New York’s Metropolitan Transportation Authority (MTA) suspended work on a section of the Second Avenue Subway project early Wednesday morning (March 20), following a dramatic four-hour rescue effort to save a worker who became trapped in saturated soft ground 75ft (22m) below ground at the project’s 96th Street Station Cavern.
More than 150 firefighters worked to free E.E. Cruz worker, Joseph Barone (age 51), after he lost his footing on plywood sheeting and sunk chest-deep into liquified clay material as he made his way through the 96th Street Station Cavern at about 8:40pm [EST] on Tuesday, 19 March. Barone was given drugs to keep him calm and a Fire Department chaplain was brought to his side during the ordeal.
Following a four-hour rescue effort, the worker was eventually pulled from the station box by crane at around 12:30am on Wednesday. Found to be suffering from hypothermia and other minor injuries, he was taken to New York-Presbyterian/Weill Cornell hospital, in Manhattan, where he remains under observation. Three firefighters also suffered minor injuries during the rescue operation.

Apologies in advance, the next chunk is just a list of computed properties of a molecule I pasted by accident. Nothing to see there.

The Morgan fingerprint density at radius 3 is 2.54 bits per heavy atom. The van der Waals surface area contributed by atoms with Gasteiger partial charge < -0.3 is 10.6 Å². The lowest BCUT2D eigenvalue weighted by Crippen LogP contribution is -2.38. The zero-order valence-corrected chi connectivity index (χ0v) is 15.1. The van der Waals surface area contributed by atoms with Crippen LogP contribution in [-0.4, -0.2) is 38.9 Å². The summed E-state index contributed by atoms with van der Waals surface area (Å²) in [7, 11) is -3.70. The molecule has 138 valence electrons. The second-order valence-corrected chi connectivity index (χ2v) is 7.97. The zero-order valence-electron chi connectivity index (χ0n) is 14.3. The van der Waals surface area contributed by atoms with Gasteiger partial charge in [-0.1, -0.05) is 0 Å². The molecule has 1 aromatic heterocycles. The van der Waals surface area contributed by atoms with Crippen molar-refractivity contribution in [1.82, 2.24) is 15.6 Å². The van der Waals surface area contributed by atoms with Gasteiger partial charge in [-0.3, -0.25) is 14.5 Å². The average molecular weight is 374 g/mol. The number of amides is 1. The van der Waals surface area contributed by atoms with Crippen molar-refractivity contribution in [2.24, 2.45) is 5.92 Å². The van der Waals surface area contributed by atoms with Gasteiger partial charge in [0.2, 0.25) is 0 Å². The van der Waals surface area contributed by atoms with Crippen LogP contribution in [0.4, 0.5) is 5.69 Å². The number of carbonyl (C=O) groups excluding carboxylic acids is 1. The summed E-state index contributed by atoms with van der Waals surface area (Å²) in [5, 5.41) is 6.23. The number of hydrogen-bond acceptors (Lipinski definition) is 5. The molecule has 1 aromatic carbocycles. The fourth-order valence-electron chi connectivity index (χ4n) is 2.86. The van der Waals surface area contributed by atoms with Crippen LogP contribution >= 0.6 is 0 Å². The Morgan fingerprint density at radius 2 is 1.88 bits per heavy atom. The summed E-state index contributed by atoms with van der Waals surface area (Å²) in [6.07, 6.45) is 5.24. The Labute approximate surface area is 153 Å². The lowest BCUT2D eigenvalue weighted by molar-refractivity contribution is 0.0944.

E.E. Cruz/Tully JV is currently fitting out the fully-excavated 96th Street station cavern under a $324.6 million MTA contract. While some stretches of the invert have been poured with concrete the area where the worker lost his footing remains unlined.
The MTA announced on Wednesday afternoon that new safety measures will be required in the wake of the incident.
“We’re taking a number of precautions,” said Michael Horodniceanu, president of the MTA’s Capital Construction Company. The transit agency will now require workers to wear safety harnesses and mark unlined invert areas with warning cones.
A full account of the incident can be found on the New York Times web site: